The following Journal update articles where posted originally in the Journals Talk blog.
The latest Part of The Queensland Lawyer includes the following articles: “Enduring powers of attorney: An effective advanced planning tool or an avenue for financial abuse” – Tsharna Stewart; “Queensland’s single expert UCPR provisions: Dead-letter law or underutilised opportunity?” – Keith W Wylie; and “Coal seam gas development, environmental legislation and power: Towards a pathway for conflict resolution and environmental justice” – Dr Edward Christie. Also included in this Part are several section notes, such as Industrial Law, Criminal Law, Tort Law, Book Reviews, Reports and much more.
The first Part of Volume 20 of the AJ Admin L publishes three articles of interest. The first comes from Amanda McBratney and Myles McGregor-Lowndes and looks at fair government contracts for community service provision. The second article is by Gail Pearson and examines some contemporary features of business self-regulation. The final article is by Kristy Richardson and examines the issue of the particularisation of occupational health and safety breaches in Queensland following the decision of the High Court in Kirk v Industrial Relations Commission (NSW).
The latest Part of the Tort Law Review publishes the following material: “When worlds collide: Transatlantic efforts to curb libel tourism and their implications for Australia” – Michael Gillooly; “Wilkinson v Downton: Pathways to the future?” – Peter Handford; “A consideration of “scope of liability” within the Restatements” – Nicola Bodor; and “Simplifying Canadian negligence actions against public authorities – or maybe not “– Bruce Feldthusen.
The latest Part of the Company and Securities Law Journal publishes the following material: “Damages for negligent valuation of mortgage securities: A finance theory perspective” – David Johnstone and Ben Curtin; “The duty to auction: Real or imagined?” – Andrew Lumsden and Saul Fridman; “The life and times of the Financial Reporting Panel” – Jeffrey Knapp and Stephanie Kemp; Corporate Insolvency: Comment on Consultation Paper 180: ASIC’s power to wind up abandoned companies – Helen Anderson; and Directors’ Duties and Corporate Governance: The conundrum thrown up by the Bell Group decision in the Western Australian Court of Appeal: To whom do directors owe their duties? – Robert Baxt.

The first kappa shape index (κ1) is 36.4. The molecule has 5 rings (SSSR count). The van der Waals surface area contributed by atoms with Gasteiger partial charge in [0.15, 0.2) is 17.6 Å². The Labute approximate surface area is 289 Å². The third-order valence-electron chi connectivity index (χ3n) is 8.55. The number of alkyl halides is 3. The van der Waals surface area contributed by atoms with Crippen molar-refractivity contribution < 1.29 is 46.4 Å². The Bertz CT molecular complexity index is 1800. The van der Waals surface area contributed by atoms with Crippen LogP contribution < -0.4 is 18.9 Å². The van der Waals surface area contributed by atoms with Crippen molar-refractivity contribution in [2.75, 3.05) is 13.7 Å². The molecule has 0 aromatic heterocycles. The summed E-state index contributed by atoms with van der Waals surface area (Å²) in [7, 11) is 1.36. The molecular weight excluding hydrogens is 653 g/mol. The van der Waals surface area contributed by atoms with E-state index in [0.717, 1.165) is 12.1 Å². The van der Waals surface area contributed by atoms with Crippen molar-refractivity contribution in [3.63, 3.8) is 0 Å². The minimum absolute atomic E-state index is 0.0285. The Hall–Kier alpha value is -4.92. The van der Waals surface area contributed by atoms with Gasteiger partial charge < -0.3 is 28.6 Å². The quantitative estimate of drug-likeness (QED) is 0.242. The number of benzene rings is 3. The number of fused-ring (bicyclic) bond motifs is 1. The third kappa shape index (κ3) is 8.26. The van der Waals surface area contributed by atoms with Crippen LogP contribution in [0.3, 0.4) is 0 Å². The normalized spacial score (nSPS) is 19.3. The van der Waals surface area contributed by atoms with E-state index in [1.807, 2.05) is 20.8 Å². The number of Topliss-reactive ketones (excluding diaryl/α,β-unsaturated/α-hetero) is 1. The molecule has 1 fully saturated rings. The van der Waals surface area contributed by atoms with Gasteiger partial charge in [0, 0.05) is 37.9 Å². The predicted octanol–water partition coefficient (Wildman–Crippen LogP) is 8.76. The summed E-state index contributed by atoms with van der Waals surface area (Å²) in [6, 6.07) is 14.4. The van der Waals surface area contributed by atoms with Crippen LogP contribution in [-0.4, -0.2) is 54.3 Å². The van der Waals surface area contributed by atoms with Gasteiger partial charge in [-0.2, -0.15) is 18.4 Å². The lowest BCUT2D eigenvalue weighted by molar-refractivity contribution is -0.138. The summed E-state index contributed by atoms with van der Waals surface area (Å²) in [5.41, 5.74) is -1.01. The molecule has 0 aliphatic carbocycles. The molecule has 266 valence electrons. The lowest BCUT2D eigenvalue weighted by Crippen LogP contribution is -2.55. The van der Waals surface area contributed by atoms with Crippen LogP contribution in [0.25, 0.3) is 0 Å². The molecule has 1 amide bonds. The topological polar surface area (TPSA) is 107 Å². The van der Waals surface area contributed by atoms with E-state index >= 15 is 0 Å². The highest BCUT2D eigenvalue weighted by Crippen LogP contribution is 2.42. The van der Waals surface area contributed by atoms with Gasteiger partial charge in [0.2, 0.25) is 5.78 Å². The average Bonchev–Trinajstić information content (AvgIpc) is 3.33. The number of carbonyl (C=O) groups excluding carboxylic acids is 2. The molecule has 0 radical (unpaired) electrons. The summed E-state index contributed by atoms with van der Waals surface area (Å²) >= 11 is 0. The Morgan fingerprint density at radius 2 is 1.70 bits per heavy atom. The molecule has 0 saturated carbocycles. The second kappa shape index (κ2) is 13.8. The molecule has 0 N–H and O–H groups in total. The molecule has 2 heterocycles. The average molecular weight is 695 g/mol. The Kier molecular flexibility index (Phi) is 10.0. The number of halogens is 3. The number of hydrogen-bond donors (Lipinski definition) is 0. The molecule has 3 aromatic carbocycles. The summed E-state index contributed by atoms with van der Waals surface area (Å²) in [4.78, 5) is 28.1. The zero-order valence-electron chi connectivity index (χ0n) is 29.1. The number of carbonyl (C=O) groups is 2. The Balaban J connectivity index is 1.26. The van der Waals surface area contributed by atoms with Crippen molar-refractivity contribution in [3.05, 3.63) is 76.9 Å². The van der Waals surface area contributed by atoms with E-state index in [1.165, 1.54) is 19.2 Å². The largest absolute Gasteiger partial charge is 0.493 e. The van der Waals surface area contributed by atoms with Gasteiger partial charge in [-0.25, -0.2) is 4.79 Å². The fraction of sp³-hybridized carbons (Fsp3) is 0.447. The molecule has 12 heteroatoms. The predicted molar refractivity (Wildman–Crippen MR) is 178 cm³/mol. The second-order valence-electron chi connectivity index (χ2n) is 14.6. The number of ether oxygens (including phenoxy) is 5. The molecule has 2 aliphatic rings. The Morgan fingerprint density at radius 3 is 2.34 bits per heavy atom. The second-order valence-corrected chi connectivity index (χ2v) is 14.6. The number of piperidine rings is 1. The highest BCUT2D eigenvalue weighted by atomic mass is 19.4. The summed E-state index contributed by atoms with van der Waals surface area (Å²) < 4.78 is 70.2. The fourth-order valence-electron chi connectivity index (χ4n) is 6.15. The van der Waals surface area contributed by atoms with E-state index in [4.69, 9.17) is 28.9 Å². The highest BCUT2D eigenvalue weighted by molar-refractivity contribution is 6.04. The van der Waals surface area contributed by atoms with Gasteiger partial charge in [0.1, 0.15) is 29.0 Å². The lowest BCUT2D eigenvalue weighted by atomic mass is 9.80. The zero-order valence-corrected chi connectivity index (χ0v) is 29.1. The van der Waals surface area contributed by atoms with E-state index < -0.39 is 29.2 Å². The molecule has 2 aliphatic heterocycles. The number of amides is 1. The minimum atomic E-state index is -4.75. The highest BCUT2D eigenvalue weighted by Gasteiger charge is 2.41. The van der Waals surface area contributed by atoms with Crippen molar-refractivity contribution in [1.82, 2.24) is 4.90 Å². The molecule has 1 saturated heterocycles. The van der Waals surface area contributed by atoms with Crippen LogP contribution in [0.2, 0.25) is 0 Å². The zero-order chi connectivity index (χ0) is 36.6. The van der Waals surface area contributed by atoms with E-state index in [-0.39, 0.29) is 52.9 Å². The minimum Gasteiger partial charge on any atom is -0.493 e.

The latest Part of the Australian Law Journal includes the following articles: “Cutting the Gordian Knot or entangling it further?” – David Birch and Alice Zheng; “Nominee board members: A duty of confidentiality?” – Laura Free; and “Competing approaches to beneficiary access to trust information: Perhaps not so much of “a fork in the road”” – Thomas Kaldor. There are also several sections included in this Part: Current Issues; Conveyancing and Property; Family Law; Overseas Law; Recent Cases and Book Reviews.
The latest Part of EPLJ includes articles on the key principles and concepts of the Carbon Farming Initiative, the consistency of Australia’s Illegal Logging Prohibition Bill with the WTO Agreement, climate change and shareholder activism in Australia, New South Wales’ renewable energy planning law changes and standalone Aboriginal heritage legislation in New South Wales.
The latest Part of ADRJ includes several interesting articles canvassing a wide range of topics, including international arbitration in Australia, the common law requirement of “good faith”, child-inclusive mediation, legal fairness in ADR processes, judicial mediation in Indonesia and the effectiveness of customary arbitration as a peace-making mechanism in Nigeria. There is also a case note, a Vale for Professor Roger Fisher, a review of a DVD of simulated mediation produced by La Trobe University and a book review.
The final Part of Volume 41 of the Australian Tax Review includes three interesting articles on different aspects of taxation law in Australia. The first article comes from Alex Evans and examines a Cabinet document that sheds light on the federal government’s intention in introducing s 95A(2) to the Income Tax Assessment Act 1936 (Cth). The second article, by Rodney Fisher, examines the circumstances under which a court may grant a stay, arguing that such power partially redresses the power imbalance in favour of the Commissioner, and serves the interests of the law by allowing a tax dispute to be resolved. The final article is by Robin Woellner and examines the decision in FCT v Clark and its implications. Not to be missed!